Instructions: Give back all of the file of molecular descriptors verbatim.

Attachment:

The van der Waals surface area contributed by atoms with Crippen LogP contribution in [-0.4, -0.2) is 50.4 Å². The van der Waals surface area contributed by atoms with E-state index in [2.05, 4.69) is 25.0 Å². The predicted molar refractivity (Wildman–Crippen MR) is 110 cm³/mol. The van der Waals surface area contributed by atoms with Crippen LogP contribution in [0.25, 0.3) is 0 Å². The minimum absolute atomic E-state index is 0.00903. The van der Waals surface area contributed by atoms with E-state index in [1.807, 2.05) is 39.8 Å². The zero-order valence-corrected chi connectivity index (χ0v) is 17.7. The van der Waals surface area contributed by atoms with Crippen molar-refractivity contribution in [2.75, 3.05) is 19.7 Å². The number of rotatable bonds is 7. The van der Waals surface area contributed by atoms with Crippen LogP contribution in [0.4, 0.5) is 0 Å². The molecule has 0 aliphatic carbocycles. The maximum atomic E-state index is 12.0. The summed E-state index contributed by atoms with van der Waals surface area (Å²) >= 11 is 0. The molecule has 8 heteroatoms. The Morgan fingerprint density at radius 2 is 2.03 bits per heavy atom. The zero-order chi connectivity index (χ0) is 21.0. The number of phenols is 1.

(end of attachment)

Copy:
The van der Waals surface area contributed by atoms with Crippen LogP contribution in [-0.4, -0.2) is 50.4 Å². The van der Waals surface area contributed by atoms with E-state index in [2.05, 4.69) is 25.0 Å². The predicted molar refractivity (Wildman–Crippen MR) is 110 cm³/mol. The van der Waals surface area contributed by atoms with Crippen LogP contribution in [0.25, 0.3) is 0 Å². The minimum absolute atomic E-state index is 0.00903. The van der Waals surface area contributed by atoms with E-state index in [1.807, 2.05) is 39.8 Å². The zero-order valence-corrected chi connectivity index (χ0v) is 17.7. The van der Waals surface area contributed by atoms with Crippen molar-refractivity contribution in [2.75, 3.05) is 19.7 Å². The number of rotatable bonds is 7. The van der Waals surface area contributed by atoms with Crippen LogP contribution in [0.4, 0.5) is 0 Å². The molecule has 0 aliphatic carbocycles. The maximum atomic E-state index is 12.0. The summed E-state index contributed by atoms with van der Waals surface area (Å²) >= 11 is 0. The molecule has 8 heteroatoms. The Morgan fingerprint density at radius 2 is 2.03 bits per heavy atom. The zero-order chi connectivity index (χ0) is 21.0. The number of phenols is 1.